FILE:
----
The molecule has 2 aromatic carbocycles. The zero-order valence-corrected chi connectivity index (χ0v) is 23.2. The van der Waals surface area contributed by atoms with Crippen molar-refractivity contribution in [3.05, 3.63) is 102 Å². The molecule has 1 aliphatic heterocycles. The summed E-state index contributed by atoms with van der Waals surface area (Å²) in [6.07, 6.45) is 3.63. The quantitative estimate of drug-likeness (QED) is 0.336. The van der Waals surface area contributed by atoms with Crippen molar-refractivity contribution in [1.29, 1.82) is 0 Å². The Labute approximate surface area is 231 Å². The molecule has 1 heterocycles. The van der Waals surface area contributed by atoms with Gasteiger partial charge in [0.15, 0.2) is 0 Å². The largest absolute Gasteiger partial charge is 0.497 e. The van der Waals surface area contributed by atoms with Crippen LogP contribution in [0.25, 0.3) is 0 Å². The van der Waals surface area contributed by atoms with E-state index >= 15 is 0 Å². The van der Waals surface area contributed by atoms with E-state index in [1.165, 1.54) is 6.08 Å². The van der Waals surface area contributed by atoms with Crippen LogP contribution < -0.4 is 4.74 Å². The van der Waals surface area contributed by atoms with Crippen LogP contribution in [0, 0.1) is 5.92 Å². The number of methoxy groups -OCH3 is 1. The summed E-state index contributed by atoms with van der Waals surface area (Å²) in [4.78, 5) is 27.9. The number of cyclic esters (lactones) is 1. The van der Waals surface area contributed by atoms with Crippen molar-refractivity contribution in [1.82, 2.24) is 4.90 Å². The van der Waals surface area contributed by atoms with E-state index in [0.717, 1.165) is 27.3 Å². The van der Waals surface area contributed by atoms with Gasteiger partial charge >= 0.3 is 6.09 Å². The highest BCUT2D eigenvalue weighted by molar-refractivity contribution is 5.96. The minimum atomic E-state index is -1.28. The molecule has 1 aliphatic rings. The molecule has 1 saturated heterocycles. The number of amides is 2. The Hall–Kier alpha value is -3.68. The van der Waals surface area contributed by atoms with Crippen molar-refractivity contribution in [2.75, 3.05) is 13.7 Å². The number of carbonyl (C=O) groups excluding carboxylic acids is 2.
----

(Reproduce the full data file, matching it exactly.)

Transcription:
The molecule has 2 aromatic carbocycles. The zero-order valence-corrected chi connectivity index (χ0v) is 23.2. The van der Waals surface area contributed by atoms with Crippen molar-refractivity contribution in [3.05, 3.63) is 102 Å². The molecule has 1 aliphatic heterocycles. The summed E-state index contributed by atoms with van der Waals surface area (Å²) in [6.07, 6.45) is 3.63. The quantitative estimate of drug-likeness (QED) is 0.336. The van der Waals surface area contributed by atoms with Crippen molar-refractivity contribution in [1.29, 1.82) is 0 Å². The Labute approximate surface area is 231 Å². The molecule has 1 heterocycles. The van der Waals surface area contributed by atoms with Gasteiger partial charge in [0.15, 0.2) is 0 Å². The largest absolute Gasteiger partial charge is 0.497 e. The van der Waals surface area contributed by atoms with Crippen LogP contribution in [0.25, 0.3) is 0 Å². The van der Waals surface area contributed by atoms with E-state index >= 15 is 0 Å². The van der Waals surface area contributed by atoms with E-state index in [1.165, 1.54) is 6.08 Å². The van der Waals surface area contributed by atoms with Crippen LogP contribution < -0.4 is 4.74 Å². The van der Waals surface area contributed by atoms with Crippen LogP contribution in [0, 0.1) is 5.92 Å². The number of methoxy groups -OCH3 is 1. The summed E-state index contributed by atoms with van der Waals surface area (Å²) in [4.78, 5) is 27.9. The number of cyclic esters (lactones) is 1. The van der Waals surface area contributed by atoms with Crippen molar-refractivity contribution in [1.82, 2.24) is 4.90 Å². The van der Waals surface area contributed by atoms with E-state index in [0.717, 1.165) is 27.3 Å². The van der Waals surface area contributed by atoms with Gasteiger partial charge >= 0.3 is 6.09 Å². The highest BCUT2D eigenvalue weighted by molar-refractivity contribution is 5.96. The minimum atomic E-state index is -1.28. The molecule has 1 aliphatic rings. The molecule has 1 saturated heterocycles. The number of amides is 2. The Hall–Kier alpha value is -3.68. The van der Waals surface area contributed by atoms with Crippen molar-refractivity contribution in [2.75, 3.05) is 13.7 Å². The number of carbonyl (C=O) groups excluding carboxylic acids is 2.